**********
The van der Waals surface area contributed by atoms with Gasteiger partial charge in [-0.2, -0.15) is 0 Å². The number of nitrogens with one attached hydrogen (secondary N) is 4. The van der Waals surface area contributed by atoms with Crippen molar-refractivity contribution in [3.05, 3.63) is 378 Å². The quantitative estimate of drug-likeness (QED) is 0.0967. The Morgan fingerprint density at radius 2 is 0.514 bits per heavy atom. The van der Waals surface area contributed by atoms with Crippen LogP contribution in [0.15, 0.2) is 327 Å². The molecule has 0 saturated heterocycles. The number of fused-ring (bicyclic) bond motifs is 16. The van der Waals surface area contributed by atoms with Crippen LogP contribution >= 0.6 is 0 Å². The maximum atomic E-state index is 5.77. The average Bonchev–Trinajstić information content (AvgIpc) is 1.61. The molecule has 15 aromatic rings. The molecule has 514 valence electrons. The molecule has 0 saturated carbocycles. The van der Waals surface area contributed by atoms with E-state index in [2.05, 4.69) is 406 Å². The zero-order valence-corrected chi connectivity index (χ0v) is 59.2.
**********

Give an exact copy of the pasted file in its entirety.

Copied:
The van der Waals surface area contributed by atoms with Gasteiger partial charge in [-0.2, -0.15) is 0 Å². The number of nitrogens with one attached hydrogen (secondary N) is 4. The van der Waals surface area contributed by atoms with Crippen molar-refractivity contribution in [3.05, 3.63) is 378 Å². The quantitative estimate of drug-likeness (QED) is 0.0967. The Morgan fingerprint density at radius 2 is 0.514 bits per heavy atom. The van der Waals surface area contributed by atoms with Crippen LogP contribution in [0.15, 0.2) is 327 Å². The molecule has 0 saturated heterocycles. The number of fused-ring (bicyclic) bond motifs is 16. The van der Waals surface area contributed by atoms with Crippen LogP contribution >= 0.6 is 0 Å². The maximum atomic E-state index is 5.77. The average Bonchev–Trinajstić information content (AvgIpc) is 1.61. The molecule has 15 aromatic rings. The molecule has 514 valence electrons. The molecule has 0 saturated carbocycles. The van der Waals surface area contributed by atoms with E-state index in [2.05, 4.69) is 406 Å². The zero-order valence-corrected chi connectivity index (χ0v) is 59.2.